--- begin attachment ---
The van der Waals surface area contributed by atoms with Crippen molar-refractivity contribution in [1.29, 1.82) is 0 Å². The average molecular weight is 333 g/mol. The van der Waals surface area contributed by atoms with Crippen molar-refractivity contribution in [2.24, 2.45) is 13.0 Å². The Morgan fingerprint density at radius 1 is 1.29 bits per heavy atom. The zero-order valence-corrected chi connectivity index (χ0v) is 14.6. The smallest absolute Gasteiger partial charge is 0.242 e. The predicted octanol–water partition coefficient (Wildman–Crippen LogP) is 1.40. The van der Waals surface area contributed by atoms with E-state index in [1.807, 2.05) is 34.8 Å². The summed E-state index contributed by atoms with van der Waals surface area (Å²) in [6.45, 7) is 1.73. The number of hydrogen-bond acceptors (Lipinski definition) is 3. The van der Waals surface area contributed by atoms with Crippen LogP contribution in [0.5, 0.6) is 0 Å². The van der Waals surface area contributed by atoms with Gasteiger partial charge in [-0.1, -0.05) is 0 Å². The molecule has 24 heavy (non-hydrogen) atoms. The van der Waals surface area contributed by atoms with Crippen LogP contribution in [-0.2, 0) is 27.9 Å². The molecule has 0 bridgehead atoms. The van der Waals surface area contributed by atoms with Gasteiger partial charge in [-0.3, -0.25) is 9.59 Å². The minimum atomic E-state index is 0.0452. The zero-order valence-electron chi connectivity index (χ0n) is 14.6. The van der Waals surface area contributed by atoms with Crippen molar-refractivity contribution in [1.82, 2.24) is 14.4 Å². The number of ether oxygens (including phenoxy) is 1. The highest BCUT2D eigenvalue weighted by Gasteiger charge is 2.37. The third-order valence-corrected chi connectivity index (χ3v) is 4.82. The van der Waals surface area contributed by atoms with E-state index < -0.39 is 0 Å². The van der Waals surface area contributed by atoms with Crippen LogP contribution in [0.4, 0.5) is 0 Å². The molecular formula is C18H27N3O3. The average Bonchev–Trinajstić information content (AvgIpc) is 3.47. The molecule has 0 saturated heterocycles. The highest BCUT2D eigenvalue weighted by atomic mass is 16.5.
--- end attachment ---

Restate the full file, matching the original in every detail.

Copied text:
The van der Waals surface area contributed by atoms with Crippen molar-refractivity contribution in [1.29, 1.82) is 0 Å². The average molecular weight is 333 g/mol. The van der Waals surface area contributed by atoms with Crippen molar-refractivity contribution in [2.24, 2.45) is 13.0 Å². The Morgan fingerprint density at radius 1 is 1.29 bits per heavy atom. The zero-order valence-corrected chi connectivity index (χ0v) is 14.6. The smallest absolute Gasteiger partial charge is 0.242 e. The predicted octanol–water partition coefficient (Wildman–Crippen LogP) is 1.40. The van der Waals surface area contributed by atoms with E-state index in [1.807, 2.05) is 34.8 Å². The summed E-state index contributed by atoms with van der Waals surface area (Å²) in [6.45, 7) is 1.73. The number of hydrogen-bond acceptors (Lipinski definition) is 3. The van der Waals surface area contributed by atoms with Crippen LogP contribution in [0.5, 0.6) is 0 Å². The van der Waals surface area contributed by atoms with Gasteiger partial charge in [-0.1, -0.05) is 0 Å². The molecule has 24 heavy (non-hydrogen) atoms. The van der Waals surface area contributed by atoms with Crippen LogP contribution in [-0.2, 0) is 27.9 Å². The molecule has 0 bridgehead atoms. The van der Waals surface area contributed by atoms with Gasteiger partial charge in [-0.3, -0.25) is 9.59 Å². The minimum atomic E-state index is 0.0452. The zero-order valence-electron chi connectivity index (χ0n) is 14.6. The van der Waals surface area contributed by atoms with Crippen molar-refractivity contribution in [1.82, 2.24) is 14.4 Å². The number of ether oxygens (including phenoxy) is 1. The highest BCUT2D eigenvalue weighted by Gasteiger charge is 2.37. The third-order valence-corrected chi connectivity index (χ3v) is 4.82. The van der Waals surface area contributed by atoms with E-state index < -0.39 is 0 Å². The van der Waals surface area contributed by atoms with Crippen LogP contribution in [0.4, 0.5) is 0 Å². The molecular formula is C18H27N3O3. The average Bonchev–Trinajstić information content (AvgIpc) is 3.47. The molecule has 0 saturated heterocycles. The highest BCUT2D eigenvalue weighted by atomic mass is 16.5.